Home Americas US Navy, Army test hypersonic strike system rocket motor

US Navy, Army test hypersonic strike system rocket motor

Hypersonic weapon system test
Illustration: Lockheed Martin file photo

Lockheed Martin and Northrop Grumman say they have completed a significant live fire hypersonic strike system test in support of the US Navy’s Conventional Prompt Strike (CPS) and US Army’s Long Range Hypersonic Weapon (LRHW) programs.

In this live fire ground test of the first stage solid rocket motor, the motor fired for the full trial duration and met performance parameters and objectives within anticipated ranges.

Northrop Grumman developed the motor and Lockheed Martin serves as the prime weapon systems integrator to provide boost capability to the US Navy and US Army hypersonic strike missile.

“We’re pleased to celebrate this important event with the US Navy, Army and Northrop Grumman. This outcome today is due to our shared effort and determination to see this test on the Conventional Prompt Strike program succeed,” said Steve Layne, Program Director of Conventional Strike Programs at Lockheed Martin. “This live fire event is a major milestone on the path to providing hypersonic strike capability to the US Navy and US Army warfighters.”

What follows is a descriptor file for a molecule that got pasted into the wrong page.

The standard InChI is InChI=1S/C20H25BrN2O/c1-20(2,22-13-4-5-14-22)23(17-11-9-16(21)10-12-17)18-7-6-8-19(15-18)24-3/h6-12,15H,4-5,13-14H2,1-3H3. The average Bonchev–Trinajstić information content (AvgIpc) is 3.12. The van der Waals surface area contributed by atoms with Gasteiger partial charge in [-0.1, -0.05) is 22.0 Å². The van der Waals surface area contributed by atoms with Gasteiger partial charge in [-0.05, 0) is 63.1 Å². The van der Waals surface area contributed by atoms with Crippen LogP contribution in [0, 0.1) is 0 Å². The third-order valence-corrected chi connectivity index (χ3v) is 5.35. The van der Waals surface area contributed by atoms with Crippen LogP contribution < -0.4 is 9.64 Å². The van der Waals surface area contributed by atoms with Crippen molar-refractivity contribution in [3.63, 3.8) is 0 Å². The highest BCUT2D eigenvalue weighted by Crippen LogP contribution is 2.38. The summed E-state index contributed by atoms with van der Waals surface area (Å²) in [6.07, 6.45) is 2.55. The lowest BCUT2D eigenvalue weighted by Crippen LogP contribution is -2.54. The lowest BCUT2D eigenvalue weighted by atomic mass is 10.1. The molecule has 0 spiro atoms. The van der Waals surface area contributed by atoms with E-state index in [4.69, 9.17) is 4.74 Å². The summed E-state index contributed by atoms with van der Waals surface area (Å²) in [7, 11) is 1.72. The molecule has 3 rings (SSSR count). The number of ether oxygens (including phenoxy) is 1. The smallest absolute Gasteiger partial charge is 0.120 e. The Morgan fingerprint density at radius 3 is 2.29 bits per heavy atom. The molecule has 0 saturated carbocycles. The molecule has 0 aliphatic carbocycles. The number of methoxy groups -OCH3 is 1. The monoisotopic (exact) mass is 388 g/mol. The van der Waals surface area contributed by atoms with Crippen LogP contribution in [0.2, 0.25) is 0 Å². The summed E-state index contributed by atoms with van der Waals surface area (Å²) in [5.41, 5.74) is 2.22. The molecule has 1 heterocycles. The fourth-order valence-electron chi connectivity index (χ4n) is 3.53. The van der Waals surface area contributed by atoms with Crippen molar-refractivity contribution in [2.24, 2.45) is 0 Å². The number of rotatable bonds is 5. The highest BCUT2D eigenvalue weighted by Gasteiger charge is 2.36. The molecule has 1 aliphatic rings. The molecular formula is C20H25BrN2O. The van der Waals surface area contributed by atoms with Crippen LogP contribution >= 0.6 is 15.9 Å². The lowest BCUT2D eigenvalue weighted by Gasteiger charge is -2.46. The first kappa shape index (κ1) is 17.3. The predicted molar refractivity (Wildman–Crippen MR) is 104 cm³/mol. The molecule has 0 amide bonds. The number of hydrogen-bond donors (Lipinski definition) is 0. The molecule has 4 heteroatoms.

CPS is a hypersonic boost glide missile and weapon system that enables long range flight with high survivability against enemy defenses. The non-nuclear hypersonic weapon system will be designed to enable precise and timely strike capability in contested environments.

The Navy CPS-developed common hypersonic missile is composed of a hypersonic glide body that travels to target at hypersonic speed and booster that launches the glide body into initial flight. The missile will be fielded by both Navy and Army, which will each develop service-specific weapon systems and launchers tailored for use from land and sea.

CPS and LRHW share a common all up round that can be launched from surface ships, submarines, and land-based mobile launchers.